The Iranian shopkeeper near to our Tehran apartment often hear me saying “Morq…morq….” and he would laugh. Morq is one of the few Persian words that I know to communicate when we are hunting for our sundry for a cookout at the apartment. By the way, Morq means chicken in Farsi and one need to know this so that one doesn’t end up getting beef or mutton or unknown meat for food.
Language is a big, big problem when it comes to ordering food here in Tehran especially if you are talking to the locals in English.
The good thing, however, is that some of the newer ‘fast food’ restaurants near our place have a menu in English (some with broken English but we can make out the menu items) and the young guy at the counter has some idea on what we wanted to order. The problem comes when asking what kind of meat used – even the local Iranians have a problem letting us know what type of meat used in the food.
I guess before us coming over, the locals had no problem with the issue of halal & non-halal. Finding out some of us don’t eat beef was an eye-opener to some of the Iranians.
Sometimes meat stands for beef or mutton or in the usual case, a mixture of beef and mutton. We, therefore, take the safe side and just order chicken or salmon (pronounced as just fish here in Tehran). Soft drinks especially American brands (like Coke, Sprite, etc) surprisingly are plentiful on all restaurants (so is non-alcoholic drinks imported from Germany!!).
For lunch, we usually avoid fast food (pizza or fried chicken) and go for real Persian cuisine – usually rice and kebab. Their rice itself is good enough to be eaten on its own. Lunch is usually accompanied by semi fried tomatoes (which we use the juices as gravy) and plain yoghurt.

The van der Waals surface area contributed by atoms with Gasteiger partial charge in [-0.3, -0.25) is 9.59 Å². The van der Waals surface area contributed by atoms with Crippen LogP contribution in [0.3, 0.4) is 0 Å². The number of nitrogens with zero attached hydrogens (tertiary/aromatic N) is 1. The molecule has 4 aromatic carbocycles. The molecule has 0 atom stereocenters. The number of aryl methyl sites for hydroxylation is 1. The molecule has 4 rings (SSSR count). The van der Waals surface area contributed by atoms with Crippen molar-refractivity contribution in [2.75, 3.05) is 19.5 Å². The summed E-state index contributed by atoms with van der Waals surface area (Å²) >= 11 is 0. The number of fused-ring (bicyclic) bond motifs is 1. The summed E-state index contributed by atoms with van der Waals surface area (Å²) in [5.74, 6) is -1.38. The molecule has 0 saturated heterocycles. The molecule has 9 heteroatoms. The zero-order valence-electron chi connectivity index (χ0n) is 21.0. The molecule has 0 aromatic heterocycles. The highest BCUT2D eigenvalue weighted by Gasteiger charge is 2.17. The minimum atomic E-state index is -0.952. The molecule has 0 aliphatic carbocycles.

One thing about the yoghurts here is that majority of it is of original plain taste (unlike in Malaysia where we can get the fruit flavoured versions). So it does take some ‘fear factor’ alike guts to finish a small bowl of plain yoghurt. If one likes, one can also order a bowl of salad as a side dish. Personally I had no issues with yoghurt (used to eat plain ones back in Malaysia) and I was more than happy to get extra yoghurts from my team members who not used to it.
Breakfast usually comes in the form of a small cake or bread and tea or tetra-packed fruit juice. Tea is usually provided free-flow in the mornings and evenings. Very rarely we see people drinking coffee here. When we pass by a bakery shop in the mornings, we usually see a long line of people waiting to buy their local bread known as barbari (huge thin bread with drips of sugar on it). To avoid the long queues in the morning, we usually buy our loaves of bread from the various sundry shops or bakery shops at night.
So if one compares to Malaysian food to Iranian food, it looks healthier although one cannot compare the taste between the 2. We for one missed spicy food, soup and heavy breakfast in the form of nasi lemak or mee goreng. But since we usually walk 1 – 2 kilometres on an almost daily basis to look for restaurants and sometimes find interesting places to dine in, we are in a way also exercising our appetites before we order our food. I guess it is a blessing in disguise.
Photos – Lunch with chicken gravy or coloured rice with lemon juice
(To be continued)